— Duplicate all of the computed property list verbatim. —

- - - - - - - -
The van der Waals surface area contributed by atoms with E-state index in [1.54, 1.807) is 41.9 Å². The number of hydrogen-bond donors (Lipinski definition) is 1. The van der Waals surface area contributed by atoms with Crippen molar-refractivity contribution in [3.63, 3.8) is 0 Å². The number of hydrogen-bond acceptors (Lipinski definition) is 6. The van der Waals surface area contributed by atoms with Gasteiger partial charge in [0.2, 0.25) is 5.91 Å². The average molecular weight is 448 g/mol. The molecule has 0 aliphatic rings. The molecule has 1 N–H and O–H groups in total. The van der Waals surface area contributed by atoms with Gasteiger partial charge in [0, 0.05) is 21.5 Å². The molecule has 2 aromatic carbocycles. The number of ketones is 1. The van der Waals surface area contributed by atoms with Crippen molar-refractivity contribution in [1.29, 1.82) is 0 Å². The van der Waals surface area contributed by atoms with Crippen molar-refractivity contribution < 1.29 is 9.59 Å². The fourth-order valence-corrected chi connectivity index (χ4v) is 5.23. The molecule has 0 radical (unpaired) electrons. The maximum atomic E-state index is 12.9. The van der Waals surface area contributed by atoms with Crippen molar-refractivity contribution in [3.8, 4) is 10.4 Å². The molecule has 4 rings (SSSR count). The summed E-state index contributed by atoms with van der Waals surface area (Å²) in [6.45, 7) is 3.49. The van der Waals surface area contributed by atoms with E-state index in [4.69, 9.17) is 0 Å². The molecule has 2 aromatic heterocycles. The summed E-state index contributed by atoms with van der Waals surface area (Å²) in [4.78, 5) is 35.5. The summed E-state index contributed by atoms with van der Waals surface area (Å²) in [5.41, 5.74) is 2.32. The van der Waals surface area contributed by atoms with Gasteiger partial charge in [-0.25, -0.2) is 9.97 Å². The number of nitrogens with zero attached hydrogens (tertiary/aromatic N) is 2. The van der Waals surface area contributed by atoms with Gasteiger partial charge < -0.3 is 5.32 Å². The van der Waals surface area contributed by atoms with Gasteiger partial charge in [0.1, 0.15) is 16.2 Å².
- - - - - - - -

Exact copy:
The van der Waals surface area contributed by atoms with E-state index in [1.54, 1.807) is 41.9 Å². The number of hydrogen-bond donors (Lipinski definition) is 1. The van der Waals surface area contributed by atoms with Crippen molar-refractivity contribution in [3.63, 3.8) is 0 Å². The number of hydrogen-bond acceptors (Lipinski definition) is 6. The van der Waals surface area contributed by atoms with Gasteiger partial charge in [0.2, 0.25) is 5.91 Å². The average molecular weight is 448 g/mol. The molecule has 0 aliphatic rings. The molecule has 1 N–H and O–H groups in total. The van der Waals surface area contributed by atoms with Gasteiger partial charge in [0, 0.05) is 21.5 Å². The molecule has 2 aromatic carbocycles. The number of ketones is 1. The van der Waals surface area contributed by atoms with Crippen molar-refractivity contribution in [1.29, 1.82) is 0 Å². The van der Waals surface area contributed by atoms with Crippen molar-refractivity contribution < 1.29 is 9.59 Å². The fourth-order valence-corrected chi connectivity index (χ4v) is 5.23. The molecule has 0 radical (unpaired) electrons. The maximum atomic E-state index is 12.9. The van der Waals surface area contributed by atoms with Crippen molar-refractivity contribution in [3.8, 4) is 10.4 Å². The molecule has 4 rings (SSSR count). The summed E-state index contributed by atoms with van der Waals surface area (Å²) in [6.45, 7) is 3.49. The van der Waals surface area contributed by atoms with E-state index in [4.69, 9.17) is 0 Å². The molecule has 2 aromatic heterocycles. The summed E-state index contributed by atoms with van der Waals surface area (Å²) in [4.78, 5) is 35.5. The summed E-state index contributed by atoms with van der Waals surface area (Å²) in [5.41, 5.74) is 2.32. The van der Waals surface area contributed by atoms with Gasteiger partial charge in [-0.25, -0.2) is 9.97 Å². The number of nitrogens with zero attached hydrogens (tertiary/aromatic N) is 2. The van der Waals surface area contributed by atoms with Gasteiger partial charge < -0.3 is 5.32 Å². The van der Waals surface area contributed by atoms with Gasteiger partial charge in [0.1, 0.15) is 16.2 Å².